By Julie Gregory, Chief Health Liaison for Apollo Health

If you think you have to choose between healthy cognition or strong muscles while practicing the Bredesen Protocol, nothing could be further from the truth. Research shows that strong muscles protect against dementia. Even better, improving muscle strength has been shown to improve multiple cognitive domains, including memory and executive function. Strength training increases brain volume, strengthens our bones, and helps protect against white matter lesions. An added benefit of building and maintaining muscle mass is the effect on metabolism. Strong muscles burn more calories and protect against insulin resistance, thereby improving how fuel is supplied to the brain. Staying strong also helps us maintain independence, breeze through activities of daily living, and enables us to actively enjoy our golden years.

The bad news is that sarcopenia (the loss of lean muscle mass) is epidemic among older people. Muscle loss begins in our 30s, becomes rampant in our 50s, and can become even more aggressive into our 60s, 70s, and beyond. Studies show that this does not have to be the case. We can intervene (even if we’ve never engaged in strength training before) and build muscle into our 90s. The stumbling block for most people is that it becomes a whole lot harder to get benefits from strength training as we age. The same amount of effort that we may have put into our strength training routine in our 30s will not yield the same result. Read on for tips and tricks to help you build muscle and stay strong as you age.

Use it or lose it: It’s true, especially as we age — our muscles will progressively weaken if we don’t challenge them regularly. Simply moving more and engaging in a daily minimum 30-minute aerobic activity (as simple as walking outdoors in nature) is an important part of the protocol and a great start towards building muscle strength. However, it’s just the beginning. Adding on a strength training regimen is key.

If you’ve never formally engaged in strength training, you may want to consider joining a local gym, YMCA, senior or community center. In addition to offering the equipment that you’ll need, many provide trainers who can help you develop a personalized program to meet your goals. People at all fitness levels can engage in strength training. It’s important to start slowly and incrementally increase weight as you are ready.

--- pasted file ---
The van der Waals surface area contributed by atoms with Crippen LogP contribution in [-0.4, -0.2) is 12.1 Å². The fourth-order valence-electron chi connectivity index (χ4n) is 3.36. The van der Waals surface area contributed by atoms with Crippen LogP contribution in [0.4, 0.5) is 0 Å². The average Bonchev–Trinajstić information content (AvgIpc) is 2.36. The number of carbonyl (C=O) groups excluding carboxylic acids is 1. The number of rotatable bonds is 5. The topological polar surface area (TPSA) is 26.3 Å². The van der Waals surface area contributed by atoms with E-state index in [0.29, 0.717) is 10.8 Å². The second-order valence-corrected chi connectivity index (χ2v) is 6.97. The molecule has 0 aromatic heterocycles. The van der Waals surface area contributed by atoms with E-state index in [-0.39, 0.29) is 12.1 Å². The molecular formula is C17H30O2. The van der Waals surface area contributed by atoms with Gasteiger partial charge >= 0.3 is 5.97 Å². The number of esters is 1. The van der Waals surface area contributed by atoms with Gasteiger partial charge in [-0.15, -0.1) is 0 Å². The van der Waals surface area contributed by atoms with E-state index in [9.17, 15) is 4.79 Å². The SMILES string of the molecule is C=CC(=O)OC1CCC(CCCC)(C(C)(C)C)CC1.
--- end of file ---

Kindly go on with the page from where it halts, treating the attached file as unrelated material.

Strength training is also referred to as resistance training, as you can use your own body weight, free weights, machines, or bands to provide resistance to strengthen your muscles. The basic idea is to isolate specific muscles (and muscle groups) so that you can strengthen each with specific exercises. Every exercise will provide an opportunity for tension and relaxation.

For example, to isolate the biceps (a major muscle in your upper arm), consider bicep curls. Choose a weight that mildly challenges you. To begin, stand with your feet shoulder width apart and keep your abdomen engaged. For curls, you tense (squeeze) the bicep as the weight comes up and slowly relax (release) it as the weight goes down.       


Exercises are typically split into “reps,” the number of exercises that you’ll perform in each “set,” which is the number of cycles of reps that you complete. A typical routine may include ten reps divided into three sets. Your biceps should feel challenged but not fully exhausted after three sets. Adjust your chosen weight as needed.

Many people develop split routines in which they train different body parts on different days to give the just-exercised muscles a chance to heal and grow stronger. Indeed, that is how muscles become stronger. Strength training creates micro tears that repair during rest and ultimately strengthen the muscle. A typical routine may include your chest, back, and abdomen on one day and your arms (biceps, triceps) and legs (quadriceps and calves) on the alternate day.

Feed your muscles: After challenging your muscles, it’s important to provide all of the building blocks needed for repair to help rebuild and strengthen them. Protein is a key macronutrient for muscle growth. Many other health experts recommend high amounts of protein for muscle growth and maintenance, especially as we age. The problem is that high amounts of animal protein can be pro-inflammatory and accelerate aging, which can ultimately harm overall health and cognition. These same experts ignore the vital role of GI health for optimal protein absorption.

Instead of pushing enormous amounts of protein, The KetoFLEX 12/3 dietary plan encourages an ADEQUATE amount of high-quality clean protein, preferably from both animal and plant sources, to optimize vital macro and micronutrients to support muscle strength and cognition, along with a heavy focus on optimizing gut health to aid in optimal protein absorption.

The actual protein needs for each person are highly individualized. For healthy people under age 65, your goal is to target and not exceed 0.8 to 1.0 grams of animal protein per kilogram of lean body weight per day. You can use your hand to help you visualize this amount, which equates to about two palm-sized pieces of clean animal protein. For example, two eggs could represent one palm, and 4 to 6 oz of sockeye salmon could represent another. Indeed, our top protein picks for brain health are pastured eggs and low mercury, wild-caught seafood because of the neuroprotective qualities of their unique fat. The choline from egg yolks and omega-3 fatty acids (especially DHA) from seafood are critical for raw synaptic support. Pastured poultry and grass-fed meat (including small amounts of organ meats) are other acceptable animal protein sources.

Depending upon your starting place, you may initially need more protein as you work to heal underlying damage, transitioning to less as you heal. It’s important to identify your personalized protein needs by being aware that specific groups of people may need more protein.